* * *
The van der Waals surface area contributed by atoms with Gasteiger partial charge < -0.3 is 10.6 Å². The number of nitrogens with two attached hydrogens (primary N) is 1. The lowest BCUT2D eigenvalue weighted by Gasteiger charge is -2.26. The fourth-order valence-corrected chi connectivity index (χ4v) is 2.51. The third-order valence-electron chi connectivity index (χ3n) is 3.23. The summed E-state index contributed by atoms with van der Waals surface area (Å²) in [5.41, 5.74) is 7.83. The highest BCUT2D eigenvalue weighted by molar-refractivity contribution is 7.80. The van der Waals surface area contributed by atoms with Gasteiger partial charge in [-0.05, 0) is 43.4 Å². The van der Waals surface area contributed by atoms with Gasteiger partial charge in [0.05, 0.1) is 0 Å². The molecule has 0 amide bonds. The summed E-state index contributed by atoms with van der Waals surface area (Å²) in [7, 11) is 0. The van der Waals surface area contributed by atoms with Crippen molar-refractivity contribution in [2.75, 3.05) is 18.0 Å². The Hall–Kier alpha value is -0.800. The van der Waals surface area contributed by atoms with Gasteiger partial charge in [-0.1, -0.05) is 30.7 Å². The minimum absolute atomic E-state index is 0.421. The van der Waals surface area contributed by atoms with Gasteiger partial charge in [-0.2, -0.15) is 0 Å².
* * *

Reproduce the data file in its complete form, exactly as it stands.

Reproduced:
The van der Waals surface area contributed by atoms with Gasteiger partial charge < -0.3 is 10.6 Å². The number of nitrogens with two attached hydrogens (primary N) is 1. The lowest BCUT2D eigenvalue weighted by Gasteiger charge is -2.26. The fourth-order valence-corrected chi connectivity index (χ4v) is 2.51. The third-order valence-electron chi connectivity index (χ3n) is 3.23. The summed E-state index contributed by atoms with van der Waals surface area (Å²) in [5.41, 5.74) is 7.83. The highest BCUT2D eigenvalue weighted by molar-refractivity contribution is 7.80. The van der Waals surface area contributed by atoms with Gasteiger partial charge in [-0.05, 0) is 43.4 Å². The van der Waals surface area contributed by atoms with Gasteiger partial charge in [0.05, 0.1) is 0 Å². The molecule has 0 amide bonds. The summed E-state index contributed by atoms with van der Waals surface area (Å²) in [7, 11) is 0. The van der Waals surface area contributed by atoms with Crippen molar-refractivity contribution in [2.75, 3.05) is 18.0 Å². The Hall–Kier alpha value is -0.800. The van der Waals surface area contributed by atoms with Gasteiger partial charge in [-0.1, -0.05) is 30.7 Å². The minimum absolute atomic E-state index is 0.421. The van der Waals surface area contributed by atoms with Gasteiger partial charge in [-0.2, -0.15) is 0 Å².